"pfxFile": "~/.config/ssl/cert.pfx"

Example of the config values for the typical PEM files usage:

  "enableHttps": "cert_files",
  "tlsCertConfig": {
    "keyFile": "~/.config/ssl/key.pem",
    "certFile": "~/.config/ssl/cert.pem"

Using ACMEv2 client

This uses the greenlock-express middleware to provide support for Lets Encrypt v2 (i.e. ACME draft-12).

The default ACME standard challenge type http-01 is used. This requires specifying the domain name(s) in the config or ensuring that the server hostname is the intended domain name.

However, the lib supports extensible ACME challenge type modules which a Gaia hub deployment system can use to easily add support for various DNS/DDNS services. Modules are already available for Google Cloud DNS, AWS (S3, Route53), Azure, CloudFlare, Digital Ocean, Namecheap, Godaddy, and more.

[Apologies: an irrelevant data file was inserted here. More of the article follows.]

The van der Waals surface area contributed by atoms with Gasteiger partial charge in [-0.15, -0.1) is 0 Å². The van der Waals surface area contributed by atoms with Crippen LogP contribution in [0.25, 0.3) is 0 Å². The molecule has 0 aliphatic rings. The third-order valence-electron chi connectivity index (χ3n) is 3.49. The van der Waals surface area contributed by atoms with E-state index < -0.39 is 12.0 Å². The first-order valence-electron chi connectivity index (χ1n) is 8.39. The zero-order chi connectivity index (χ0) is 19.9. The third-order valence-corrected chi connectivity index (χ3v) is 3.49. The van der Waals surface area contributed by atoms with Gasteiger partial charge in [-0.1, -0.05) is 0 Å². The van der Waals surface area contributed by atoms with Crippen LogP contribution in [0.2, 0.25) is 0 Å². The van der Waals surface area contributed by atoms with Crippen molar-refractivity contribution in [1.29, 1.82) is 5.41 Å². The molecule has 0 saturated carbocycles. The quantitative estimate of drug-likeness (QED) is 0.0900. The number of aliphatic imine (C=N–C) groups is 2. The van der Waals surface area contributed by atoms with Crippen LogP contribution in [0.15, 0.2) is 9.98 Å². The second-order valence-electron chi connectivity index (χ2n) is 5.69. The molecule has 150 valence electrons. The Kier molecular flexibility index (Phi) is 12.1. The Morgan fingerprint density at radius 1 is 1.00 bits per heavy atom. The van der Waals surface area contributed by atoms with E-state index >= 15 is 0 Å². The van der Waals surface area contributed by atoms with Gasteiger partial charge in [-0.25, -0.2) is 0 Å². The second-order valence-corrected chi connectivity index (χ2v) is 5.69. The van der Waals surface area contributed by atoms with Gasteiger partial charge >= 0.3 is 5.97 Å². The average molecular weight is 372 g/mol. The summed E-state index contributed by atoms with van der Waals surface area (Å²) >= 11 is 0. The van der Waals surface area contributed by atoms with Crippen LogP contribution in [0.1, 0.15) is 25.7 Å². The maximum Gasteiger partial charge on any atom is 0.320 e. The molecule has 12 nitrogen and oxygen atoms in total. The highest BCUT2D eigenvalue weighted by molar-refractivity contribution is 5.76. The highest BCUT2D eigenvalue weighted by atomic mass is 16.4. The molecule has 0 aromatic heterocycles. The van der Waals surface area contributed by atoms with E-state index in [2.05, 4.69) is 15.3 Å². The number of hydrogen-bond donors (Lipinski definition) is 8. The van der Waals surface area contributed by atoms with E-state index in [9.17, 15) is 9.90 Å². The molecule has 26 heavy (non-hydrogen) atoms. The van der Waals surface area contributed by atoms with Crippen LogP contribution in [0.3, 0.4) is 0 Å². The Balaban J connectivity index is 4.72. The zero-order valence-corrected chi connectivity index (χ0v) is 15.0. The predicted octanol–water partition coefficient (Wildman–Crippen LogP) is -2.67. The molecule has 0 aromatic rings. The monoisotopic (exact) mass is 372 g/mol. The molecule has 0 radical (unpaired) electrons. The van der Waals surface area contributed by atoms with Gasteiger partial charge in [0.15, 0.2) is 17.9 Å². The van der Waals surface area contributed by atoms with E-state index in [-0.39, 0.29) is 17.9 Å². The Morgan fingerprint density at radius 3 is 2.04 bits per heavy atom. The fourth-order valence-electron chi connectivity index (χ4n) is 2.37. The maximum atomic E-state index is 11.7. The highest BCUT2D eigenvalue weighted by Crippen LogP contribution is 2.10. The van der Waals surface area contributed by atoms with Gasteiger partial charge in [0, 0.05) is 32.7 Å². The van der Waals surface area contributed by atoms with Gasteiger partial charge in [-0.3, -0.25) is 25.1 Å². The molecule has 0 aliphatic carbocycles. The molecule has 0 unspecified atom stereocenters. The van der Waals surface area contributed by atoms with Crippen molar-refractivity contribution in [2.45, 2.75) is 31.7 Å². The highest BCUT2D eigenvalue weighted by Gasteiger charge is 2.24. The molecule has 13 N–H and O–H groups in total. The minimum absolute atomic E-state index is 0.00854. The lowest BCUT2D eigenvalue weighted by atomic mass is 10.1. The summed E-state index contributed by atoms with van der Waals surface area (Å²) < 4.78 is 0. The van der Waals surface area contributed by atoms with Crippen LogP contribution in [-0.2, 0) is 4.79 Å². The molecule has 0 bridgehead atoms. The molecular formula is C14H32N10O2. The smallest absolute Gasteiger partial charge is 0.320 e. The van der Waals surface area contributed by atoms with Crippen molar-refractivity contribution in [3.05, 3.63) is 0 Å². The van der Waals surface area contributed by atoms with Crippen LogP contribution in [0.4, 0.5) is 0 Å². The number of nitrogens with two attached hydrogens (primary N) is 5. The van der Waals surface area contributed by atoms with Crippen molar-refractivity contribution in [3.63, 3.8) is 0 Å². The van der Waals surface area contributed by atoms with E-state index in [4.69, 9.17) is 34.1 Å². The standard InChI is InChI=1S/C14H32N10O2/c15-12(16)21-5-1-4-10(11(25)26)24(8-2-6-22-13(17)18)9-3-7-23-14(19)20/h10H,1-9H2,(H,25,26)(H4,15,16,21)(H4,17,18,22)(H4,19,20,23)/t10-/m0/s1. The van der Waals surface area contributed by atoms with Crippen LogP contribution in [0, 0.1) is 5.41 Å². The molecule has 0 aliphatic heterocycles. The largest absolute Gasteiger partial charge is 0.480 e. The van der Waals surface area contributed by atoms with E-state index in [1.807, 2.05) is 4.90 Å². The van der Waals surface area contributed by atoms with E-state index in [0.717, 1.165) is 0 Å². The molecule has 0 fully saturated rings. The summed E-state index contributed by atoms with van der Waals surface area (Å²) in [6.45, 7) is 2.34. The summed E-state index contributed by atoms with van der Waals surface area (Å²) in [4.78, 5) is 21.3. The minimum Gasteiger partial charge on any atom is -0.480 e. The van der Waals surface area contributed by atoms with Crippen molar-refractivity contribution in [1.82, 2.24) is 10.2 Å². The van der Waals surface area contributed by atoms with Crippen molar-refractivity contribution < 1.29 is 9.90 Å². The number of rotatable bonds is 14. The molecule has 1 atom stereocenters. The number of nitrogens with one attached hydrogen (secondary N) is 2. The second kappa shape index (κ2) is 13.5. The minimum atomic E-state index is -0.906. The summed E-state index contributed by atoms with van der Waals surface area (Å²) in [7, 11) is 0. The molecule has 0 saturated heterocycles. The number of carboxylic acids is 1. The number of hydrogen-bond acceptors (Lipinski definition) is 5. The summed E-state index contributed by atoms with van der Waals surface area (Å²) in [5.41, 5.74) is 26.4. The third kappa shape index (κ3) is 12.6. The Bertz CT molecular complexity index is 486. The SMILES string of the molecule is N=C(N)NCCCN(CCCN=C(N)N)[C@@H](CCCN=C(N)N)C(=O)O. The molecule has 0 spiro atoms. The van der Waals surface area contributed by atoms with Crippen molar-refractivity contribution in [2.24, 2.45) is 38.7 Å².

Example of minimum config required to use (requires that server hostname is set to the intended domain name):

  "enableHttps": "acme",
  "acmeConfig": {
    "email": "",
    "agreeTos": true

Example of config where the domain name(s) are specified:

  "enableHttps": "acme",
  "acmeConfig": {
    "email": "",
    "agreeTos": true,
    "approveDomains": ["", ""]

Deploy the Hub with Docker, nginx

First have docker,nginx and certbot installed on a server with a FQDN pointed to it. The following guides should help you get this setup.

Then do the following:

  • Make a folder $HOME/hub and copy the configuration file config.sample.json to $HOME/hub/config.json and add in your desired configuration.
  • Copy nginx.conf.sample to $HOME/hub/nginx.conf and replace with your FQDN.